Freire (1972) states that using dialogue is crucial in encouraging communication among learners, which is the very meaning of education. If teachers use the dominant language when use CLIL methods, students will be engaged and understand, and then be able to collaborate on content with their peers. For example, when I was teaching English to my Year 6 students in Malaysia, I encouraged them to communicate in English during group activities. However, I gave them permission to use the dominant language when they faced difficulties in expressing ‘big words’. Consequently, learners had different opportunities to do self-assessment and peer assessment by providing feedback, which allowed them to make meaning from the lesson.
I am inspired by the saying of Mandela (cited in Laka, 2014): ‘If you talk to a man in a language he understands, that goes to his head. If you talk to him in his own language, that goes to his heart.’ Mandela’s saying highlights the importance of communicating both the dominant language and the target language. This seems to be of particular relevance when using CLIL pedagogy, as it focuses on both content and language learning—and also creates the need to learn and use the language in the first place (Lin, 2015).
Mehisto (2012) highlights that learners are able to monitor their learning progression if they are given clear and specific content and language objectives in an effective dual-language classroom. However, every coin has two sides, as using a CLIL approach means that teachers spend more time on preparation and collaboration. For instance, Kühn (2013) highlighted some of the difficulties in utilising CLIL methodology: the complexity of outcomes, teachers’ constant modelling and assisting, preparation of teaching materials, adapting inappropriate materials to new materials, and lack of content knowledge.
To minimise pressure on teachers when they are using CLIL methodology, I think that the responsibilities of the school stakeholders are paramount. School leaders need to provide sufficient long-term funding to create a supportive learning environment (Jäppinen, 2005), such as getting relevant and appropriate teaching and learning resources, and inviting content and language experts to the school to provide teachers with ongoing professional development (Mehisto, 2008). In addition, school administrators should provide strong support and be aware when arranging timetables that CLIL teachers need extra time to collaborate with colleagues.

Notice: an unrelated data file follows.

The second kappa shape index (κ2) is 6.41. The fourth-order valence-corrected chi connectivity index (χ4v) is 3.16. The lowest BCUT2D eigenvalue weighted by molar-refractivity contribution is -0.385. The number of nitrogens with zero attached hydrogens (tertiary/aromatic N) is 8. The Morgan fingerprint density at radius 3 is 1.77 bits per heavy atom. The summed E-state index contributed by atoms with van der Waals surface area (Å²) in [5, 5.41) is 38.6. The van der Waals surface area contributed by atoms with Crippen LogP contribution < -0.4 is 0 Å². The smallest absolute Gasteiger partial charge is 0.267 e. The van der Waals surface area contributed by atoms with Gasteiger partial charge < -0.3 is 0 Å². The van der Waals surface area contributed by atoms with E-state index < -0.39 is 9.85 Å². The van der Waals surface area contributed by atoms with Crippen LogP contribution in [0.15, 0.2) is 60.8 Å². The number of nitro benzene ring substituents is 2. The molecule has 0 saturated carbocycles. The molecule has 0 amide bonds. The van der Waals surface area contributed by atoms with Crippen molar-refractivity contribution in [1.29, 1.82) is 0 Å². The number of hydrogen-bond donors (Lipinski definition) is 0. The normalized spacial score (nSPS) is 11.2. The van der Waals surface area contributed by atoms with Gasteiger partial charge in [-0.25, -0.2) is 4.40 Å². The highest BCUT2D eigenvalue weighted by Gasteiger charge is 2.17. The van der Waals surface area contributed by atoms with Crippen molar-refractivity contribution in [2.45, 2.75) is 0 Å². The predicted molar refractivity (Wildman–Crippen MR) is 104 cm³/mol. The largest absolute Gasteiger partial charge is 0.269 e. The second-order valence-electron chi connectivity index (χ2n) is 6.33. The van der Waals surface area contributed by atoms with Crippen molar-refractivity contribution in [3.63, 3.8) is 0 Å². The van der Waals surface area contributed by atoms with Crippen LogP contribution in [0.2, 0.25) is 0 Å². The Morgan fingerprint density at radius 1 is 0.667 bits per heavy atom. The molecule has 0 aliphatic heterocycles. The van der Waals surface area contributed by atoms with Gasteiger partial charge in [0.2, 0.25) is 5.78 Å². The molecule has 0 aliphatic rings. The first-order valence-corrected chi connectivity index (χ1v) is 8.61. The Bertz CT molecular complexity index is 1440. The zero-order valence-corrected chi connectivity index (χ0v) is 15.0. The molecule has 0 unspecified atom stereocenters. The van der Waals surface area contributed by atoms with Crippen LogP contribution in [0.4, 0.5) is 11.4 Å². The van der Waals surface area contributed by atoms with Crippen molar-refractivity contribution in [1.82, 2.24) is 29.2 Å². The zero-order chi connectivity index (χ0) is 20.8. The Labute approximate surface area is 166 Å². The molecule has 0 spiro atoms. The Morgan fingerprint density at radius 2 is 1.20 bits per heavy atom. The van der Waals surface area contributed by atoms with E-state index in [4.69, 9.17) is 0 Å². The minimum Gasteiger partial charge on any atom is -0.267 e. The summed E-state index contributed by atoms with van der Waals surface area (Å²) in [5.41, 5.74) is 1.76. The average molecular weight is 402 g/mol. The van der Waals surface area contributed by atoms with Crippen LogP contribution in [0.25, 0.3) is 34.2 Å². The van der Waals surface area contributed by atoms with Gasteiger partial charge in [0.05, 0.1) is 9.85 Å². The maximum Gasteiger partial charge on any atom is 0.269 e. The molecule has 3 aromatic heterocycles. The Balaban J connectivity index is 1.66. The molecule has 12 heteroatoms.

Furthermore, teachers should be aware of two primary goals of coordination among CLIL staff: that the content and language objectives are relevant, and that other teachers can contribute ideas or suggestions on teaching strategies and activities for any particular CLIL lesson (Genesee & Hamayan, 2016). Learning language through CLIL methodology should open up learners to a wider view of the world and its different cultures, and encourage them to be responsible to the world in ethical ways (Jäppinen, 2005).
In all, I believe that in a successful CLIL classroom, students should feel that they are ‘members’ rather than ‘visitors’. I like to think that I will be flexible and proactive in my CLIL classroom because of the benefits CLIL brings to teachers, as it boosts the ‘learning brain’ (CERI, 2007: 10), enhances cultural awareness and encourages ‘cognitive flexibility’.
Personally, I think that although there are many challenges when implementing CLIL, I would love to give it a go—because if I never try, I will never know.
CERI. (2007). Understanding the brain: The birth of a learning science. Centre for Educational Research and Innovation, OECD.
Coyle, D. (2006). Content and language integrated learning: Motivating learners and teachers. Scottish Language Review, 13, 1–18.
Coyle, D., Hood, P., & Marsh, D. (2010). CLIL: Content and language integrated learning. Cambridge University Press. ISBN: 978-0-521-13021-9
Cross, R. (2014). Defining content and language integrated learning for language education in Australia. Babel, 49(2), 4–15.
Freire, P. (1972). Pedagogy of the oppressed. Herder & Herder.
Genesee, F., & Hamayan, E. V. (2016). CLIL in context: Practical guidance for educators. Cambridge University Press.
Jäppinen, A. (2005). Thinking and content learning of mathematics and science as cognitional development in content and language integrated learning (CLIL): Teaching through a foreign language in Finland. Language & Education: An International Journal, 9(2), 148–169.
Kühn, J. (2013). Content and language integrated learning (CLIL). SZENE, 33(1), 2–6
Lin, A. M.Y. (2015). Conceptualising the potential role of L1 in CLIL. Language, Culture and Curriculum, 28(1), 74–89. https://doi.org/10.1080/07908318.2014.1000926
Mehisto, P. (2008). CLIL counterweights: Recognising and decreasing disjuncture in CLIL. International CLIL Research Journal, 1, 93–119.
Mehisto, P. (2012). Excellence in bilingual education: A guide for school principals. Cambridge University Press.
Slaughter, Y., & J. Hajek. (2007). Community languages and LOTE provision in Victorian primary schools. Australian Review of Applied Linguistics, 30(1), 07.01–07.22.
About the author
Jeslyn’s self-motivation quote is ‘One hour of pain, produces one whole life of pride’—and in March 2019 it inspired her to move from Malaysia to Melbourne. After four years teaching primary school in Malaysia, she wanted to challenge herself to teach and learn with secondary students in Australian contexts. With her acquisition of three languages (Chinese Mandarin, English and Bahasa Malaysia), Jeslyn was inspired to ‘bear more fruit’ in Australia.